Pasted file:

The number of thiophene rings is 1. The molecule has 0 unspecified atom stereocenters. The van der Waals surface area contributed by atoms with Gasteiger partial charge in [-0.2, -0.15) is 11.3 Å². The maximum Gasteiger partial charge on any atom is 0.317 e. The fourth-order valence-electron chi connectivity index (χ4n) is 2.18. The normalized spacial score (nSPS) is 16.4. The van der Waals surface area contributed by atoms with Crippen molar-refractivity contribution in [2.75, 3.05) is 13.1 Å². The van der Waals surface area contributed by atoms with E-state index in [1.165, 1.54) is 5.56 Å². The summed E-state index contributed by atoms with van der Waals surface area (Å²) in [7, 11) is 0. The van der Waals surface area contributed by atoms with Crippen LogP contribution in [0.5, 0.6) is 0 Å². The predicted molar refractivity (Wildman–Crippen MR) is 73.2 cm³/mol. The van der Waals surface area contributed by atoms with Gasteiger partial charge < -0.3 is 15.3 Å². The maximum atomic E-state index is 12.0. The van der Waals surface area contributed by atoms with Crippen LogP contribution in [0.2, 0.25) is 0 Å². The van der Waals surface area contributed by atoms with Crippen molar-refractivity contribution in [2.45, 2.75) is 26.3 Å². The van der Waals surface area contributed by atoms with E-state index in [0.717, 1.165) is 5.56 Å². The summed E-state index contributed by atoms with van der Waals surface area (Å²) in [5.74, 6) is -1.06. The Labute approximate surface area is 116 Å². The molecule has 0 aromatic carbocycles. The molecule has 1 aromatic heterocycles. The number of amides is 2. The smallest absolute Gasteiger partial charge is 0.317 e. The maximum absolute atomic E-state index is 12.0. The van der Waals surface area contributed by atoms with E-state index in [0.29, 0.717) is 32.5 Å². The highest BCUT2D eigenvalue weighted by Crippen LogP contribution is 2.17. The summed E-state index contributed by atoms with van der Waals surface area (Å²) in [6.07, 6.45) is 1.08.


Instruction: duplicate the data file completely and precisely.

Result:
The number of thiophene rings is 1. The molecule has 0 unspecified atom stereocenters. The van der Waals surface area contributed by atoms with Gasteiger partial charge in [-0.2, -0.15) is 11.3 Å². The maximum Gasteiger partial charge on any atom is 0.317 e. The fourth-order valence-electron chi connectivity index (χ4n) is 2.18. The normalized spacial score (nSPS) is 16.4. The van der Waals surface area contributed by atoms with Crippen molar-refractivity contribution in [2.75, 3.05) is 13.1 Å². The van der Waals surface area contributed by atoms with E-state index in [1.165, 1.54) is 5.56 Å². The summed E-state index contributed by atoms with van der Waals surface area (Å²) in [7, 11) is 0. The van der Waals surface area contributed by atoms with Crippen LogP contribution in [0.5, 0.6) is 0 Å². The predicted molar refractivity (Wildman–Crippen MR) is 73.2 cm³/mol. The van der Waals surface area contributed by atoms with Gasteiger partial charge < -0.3 is 15.3 Å². The maximum atomic E-state index is 12.0. The van der Waals surface area contributed by atoms with Crippen LogP contribution in [0.2, 0.25) is 0 Å². The van der Waals surface area contributed by atoms with Crippen molar-refractivity contribution in [2.45, 2.75) is 26.3 Å². The van der Waals surface area contributed by atoms with E-state index in [0.717, 1.165) is 5.56 Å². The summed E-state index contributed by atoms with van der Waals surface area (Å²) in [5.74, 6) is -1.06. The Labute approximate surface area is 116 Å². The molecule has 0 aromatic carbocycles. The molecule has 1 aromatic heterocycles. The number of amides is 2. The smallest absolute Gasteiger partial charge is 0.317 e. The maximum absolute atomic E-state index is 12.0. The van der Waals surface area contributed by atoms with E-state index in [0.29, 0.717) is 32.5 Å². The highest BCUT2D eigenvalue weighted by Crippen LogP contribution is 2.17. The summed E-state index contributed by atoms with van der Waals surface area (Å²) in [6.07, 6.45) is 1.08.